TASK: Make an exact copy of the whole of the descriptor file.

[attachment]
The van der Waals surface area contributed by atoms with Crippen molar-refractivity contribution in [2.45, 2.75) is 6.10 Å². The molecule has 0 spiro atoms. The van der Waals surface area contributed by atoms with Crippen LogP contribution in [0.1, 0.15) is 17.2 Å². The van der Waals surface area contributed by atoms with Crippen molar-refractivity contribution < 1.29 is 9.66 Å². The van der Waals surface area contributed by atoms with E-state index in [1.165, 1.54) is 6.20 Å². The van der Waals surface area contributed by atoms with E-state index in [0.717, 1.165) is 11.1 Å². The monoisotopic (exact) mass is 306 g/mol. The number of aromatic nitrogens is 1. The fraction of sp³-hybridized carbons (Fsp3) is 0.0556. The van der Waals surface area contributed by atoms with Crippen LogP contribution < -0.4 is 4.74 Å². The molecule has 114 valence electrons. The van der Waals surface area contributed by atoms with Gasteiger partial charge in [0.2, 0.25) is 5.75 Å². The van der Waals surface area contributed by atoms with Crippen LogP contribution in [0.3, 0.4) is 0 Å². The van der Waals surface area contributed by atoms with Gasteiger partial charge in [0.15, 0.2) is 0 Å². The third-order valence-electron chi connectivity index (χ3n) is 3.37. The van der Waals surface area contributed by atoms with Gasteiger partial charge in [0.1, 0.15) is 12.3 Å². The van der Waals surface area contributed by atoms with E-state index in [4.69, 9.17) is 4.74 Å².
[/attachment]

The van der Waals surface area contributed by atoms with Crippen molar-refractivity contribution in [2.45, 2.75) is 6.10 Å². The molecule has 0 spiro atoms. The van der Waals surface area contributed by atoms with Crippen LogP contribution in [0.1, 0.15) is 17.2 Å². The van der Waals surface area contributed by atoms with Crippen molar-refractivity contribution < 1.29 is 9.66 Å². The van der Waals surface area contributed by atoms with E-state index in [1.165, 1.54) is 6.20 Å². The van der Waals surface area contributed by atoms with E-state index in [0.717, 1.165) is 11.1 Å². The monoisotopic (exact) mass is 306 g/mol. The number of aromatic nitrogens is 1. The fraction of sp³-hybridized carbons (Fsp3) is 0.0556. The van der Waals surface area contributed by atoms with Crippen LogP contribution < -0.4 is 4.74 Å². The molecule has 114 valence electrons. The van der Waals surface area contributed by atoms with Gasteiger partial charge in [0.2, 0.25) is 5.75 Å². The van der Waals surface area contributed by atoms with Crippen LogP contribution in [0.3, 0.4) is 0 Å². The van der Waals surface area contributed by atoms with Gasteiger partial charge in [0.15, 0.2) is 0 Å². The third-order valence-electron chi connectivity index (χ3n) is 3.37. The van der Waals surface area contributed by atoms with Gasteiger partial charge in [0.1, 0.15) is 12.3 Å². The van der Waals surface area contributed by atoms with E-state index in [4.69, 9.17) is 4.74 Å².